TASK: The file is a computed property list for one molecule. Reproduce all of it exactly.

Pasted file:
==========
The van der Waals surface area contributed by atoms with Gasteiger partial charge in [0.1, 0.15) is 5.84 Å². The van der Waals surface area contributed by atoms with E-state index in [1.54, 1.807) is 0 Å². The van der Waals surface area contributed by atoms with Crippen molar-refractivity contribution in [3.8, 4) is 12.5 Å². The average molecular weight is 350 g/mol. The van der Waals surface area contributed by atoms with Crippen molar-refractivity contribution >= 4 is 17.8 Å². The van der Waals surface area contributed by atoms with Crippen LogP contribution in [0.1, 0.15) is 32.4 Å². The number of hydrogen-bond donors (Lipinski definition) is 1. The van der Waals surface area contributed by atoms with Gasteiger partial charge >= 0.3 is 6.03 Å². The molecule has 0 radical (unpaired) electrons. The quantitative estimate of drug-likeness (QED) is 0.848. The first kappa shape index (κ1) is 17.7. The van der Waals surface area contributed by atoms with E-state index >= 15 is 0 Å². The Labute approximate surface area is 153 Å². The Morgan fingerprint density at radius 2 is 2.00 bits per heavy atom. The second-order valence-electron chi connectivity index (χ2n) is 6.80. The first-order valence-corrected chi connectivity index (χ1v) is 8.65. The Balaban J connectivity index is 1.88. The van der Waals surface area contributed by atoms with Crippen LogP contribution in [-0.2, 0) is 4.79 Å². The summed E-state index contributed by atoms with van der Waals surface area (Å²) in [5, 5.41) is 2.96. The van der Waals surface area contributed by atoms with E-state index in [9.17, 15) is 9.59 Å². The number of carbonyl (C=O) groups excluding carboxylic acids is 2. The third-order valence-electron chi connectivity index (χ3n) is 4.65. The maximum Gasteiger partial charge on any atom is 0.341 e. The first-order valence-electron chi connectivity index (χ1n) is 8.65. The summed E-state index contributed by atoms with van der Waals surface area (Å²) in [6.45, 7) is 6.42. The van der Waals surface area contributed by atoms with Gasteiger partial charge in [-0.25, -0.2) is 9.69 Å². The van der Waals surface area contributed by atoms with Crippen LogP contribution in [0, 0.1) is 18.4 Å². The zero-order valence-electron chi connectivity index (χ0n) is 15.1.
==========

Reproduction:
The van der Waals surface area contributed by atoms with Gasteiger partial charge in [0.1, 0.15) is 5.84 Å². The van der Waals surface area contributed by atoms with E-state index in [1.54, 1.807) is 0 Å². The van der Waals surface area contributed by atoms with Crippen molar-refractivity contribution in [3.8, 4) is 12.5 Å². The average molecular weight is 350 g/mol. The van der Waals surface area contributed by atoms with Crippen molar-refractivity contribution >= 4 is 17.8 Å². The van der Waals surface area contributed by atoms with Crippen LogP contribution in [0.1, 0.15) is 32.4 Å². The number of hydrogen-bond donors (Lipinski definition) is 1. The van der Waals surface area contributed by atoms with Gasteiger partial charge >= 0.3 is 6.03 Å². The molecule has 0 radical (unpaired) electrons. The quantitative estimate of drug-likeness (QED) is 0.848. The first kappa shape index (κ1) is 17.7. The van der Waals surface area contributed by atoms with E-state index >= 15 is 0 Å². The Labute approximate surface area is 153 Å². The Morgan fingerprint density at radius 2 is 2.00 bits per heavy atom. The second-order valence-electron chi connectivity index (χ2n) is 6.80. The first-order valence-corrected chi connectivity index (χ1v) is 8.65. The Balaban J connectivity index is 1.88. The van der Waals surface area contributed by atoms with Crippen LogP contribution in [-0.2, 0) is 4.79 Å². The summed E-state index contributed by atoms with van der Waals surface area (Å²) in [5, 5.41) is 2.96. The van der Waals surface area contributed by atoms with E-state index in [9.17, 15) is 9.59 Å². The number of carbonyl (C=O) groups excluding carboxylic acids is 2. The third-order valence-electron chi connectivity index (χ3n) is 4.65. The maximum Gasteiger partial charge on any atom is 0.341 e. The first-order valence-electron chi connectivity index (χ1n) is 8.65. The summed E-state index contributed by atoms with van der Waals surface area (Å²) in [6.45, 7) is 6.42. The van der Waals surface area contributed by atoms with Gasteiger partial charge in [-0.25, -0.2) is 9.69 Å². The van der Waals surface area contributed by atoms with Crippen LogP contribution in [0, 0.1) is 18.4 Å². The zero-order valence-electron chi connectivity index (χ0n) is 15.1.